Little Simz ft. Bibi Bourelly - "Customz"
Having the privilege to travel often is a blessing, there's no denying that. However, before getting to these various destinations, the reality of traveling often comes with hours of delays, so-called "random" searches through customs, and plenty of time to just sit and think. It feels appropriate that this raw, unmastered track that Little Simz felt like dropping with Bibi Bourelly would flow into this theme.
For their new collaboration "Customz," Simz and Bourelly skim through these pros and cons of jet setting across the globe. Seeing new places allows you the chance to experience different cultures and see new sights, while simultaneously witnessing the passive aggressions of others who may not feel you "belong" in that first class seat. Though, "Customz" is packaged as a raw freebie, that doesn't mean that there isn't still some depth to it. Everything Little Simz does is well thought out, and this is just another piece to that growing puzzle.—Adrienne Black
Rhye - "Please"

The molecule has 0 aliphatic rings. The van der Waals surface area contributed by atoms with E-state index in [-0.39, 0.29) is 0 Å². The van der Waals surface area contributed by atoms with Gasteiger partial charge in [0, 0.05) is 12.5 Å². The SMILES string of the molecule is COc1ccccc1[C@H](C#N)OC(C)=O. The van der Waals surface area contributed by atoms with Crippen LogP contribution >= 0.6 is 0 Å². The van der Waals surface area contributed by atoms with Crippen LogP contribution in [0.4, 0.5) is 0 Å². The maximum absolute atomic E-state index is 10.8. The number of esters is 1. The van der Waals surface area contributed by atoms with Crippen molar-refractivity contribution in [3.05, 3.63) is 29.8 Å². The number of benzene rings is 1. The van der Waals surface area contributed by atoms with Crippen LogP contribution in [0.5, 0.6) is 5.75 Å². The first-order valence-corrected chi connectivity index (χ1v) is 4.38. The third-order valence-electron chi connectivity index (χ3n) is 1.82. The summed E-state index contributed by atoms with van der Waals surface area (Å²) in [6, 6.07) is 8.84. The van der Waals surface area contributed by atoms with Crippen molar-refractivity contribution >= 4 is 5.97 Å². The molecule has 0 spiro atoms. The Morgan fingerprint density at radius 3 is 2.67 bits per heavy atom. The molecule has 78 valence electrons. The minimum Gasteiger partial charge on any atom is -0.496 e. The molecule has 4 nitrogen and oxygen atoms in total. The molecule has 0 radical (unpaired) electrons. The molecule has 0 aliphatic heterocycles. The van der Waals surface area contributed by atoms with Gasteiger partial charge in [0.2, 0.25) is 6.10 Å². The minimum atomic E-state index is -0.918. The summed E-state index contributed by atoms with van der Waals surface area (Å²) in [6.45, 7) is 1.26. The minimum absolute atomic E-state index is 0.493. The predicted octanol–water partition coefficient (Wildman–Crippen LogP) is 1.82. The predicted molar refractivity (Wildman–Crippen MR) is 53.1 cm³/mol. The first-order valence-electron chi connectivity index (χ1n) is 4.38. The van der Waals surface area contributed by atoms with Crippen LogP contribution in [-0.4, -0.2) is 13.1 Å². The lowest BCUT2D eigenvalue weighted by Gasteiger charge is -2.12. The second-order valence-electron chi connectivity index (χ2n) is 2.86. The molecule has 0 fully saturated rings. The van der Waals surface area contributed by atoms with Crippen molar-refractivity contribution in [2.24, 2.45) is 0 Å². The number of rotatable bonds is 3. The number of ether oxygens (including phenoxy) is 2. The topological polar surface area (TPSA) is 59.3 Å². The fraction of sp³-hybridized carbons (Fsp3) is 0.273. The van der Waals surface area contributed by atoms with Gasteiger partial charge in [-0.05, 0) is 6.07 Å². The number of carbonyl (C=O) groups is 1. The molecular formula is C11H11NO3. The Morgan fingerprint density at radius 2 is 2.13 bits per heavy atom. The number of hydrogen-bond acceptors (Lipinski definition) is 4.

It's been four years since Rhye stepped softly into our lives with their debut album Woman. It was a hushed, delicate, gorgeous, wholly romantic album, and this week Rhye returned with new music. They released two new songs, "Please" and "Summer Days," and it sounds as if they've picked up right where they left off with more beautiful mood music.
"Because we play live so much, we've built this show that's somewhat different from Woman," Rhye's Milosh explains. "It's a little more psychedelic. I wanted to bring that to the second record. I really wanted to incorporate much more soulful and earthy colors. It had to be all live percussion and piano. The human intimacy had to come through the actual instrumentation on this record. 'Please' is the stepping stone to where we're headed."—Alex Gardner
NoMBe - "Bad Girls"
Every month in 2017, NoMbe has shared a new song from his debut album. And somehow, he’s been able to reveal new sounds and capabilities with each new track. The latest installment, “Bad Girls,” finds the multidimensional Los Angeles artist laying raw vocals over jangly acoustic guitars and thick basslines for a bright summer-ready cut with a nice gritty edge. Perfect for the July edition of his meandering sonic calendar, which he says will continue until he “runs out of love songs.” Let’s hope that day never comes.—Eric Skelton
21 Savage - "Famous"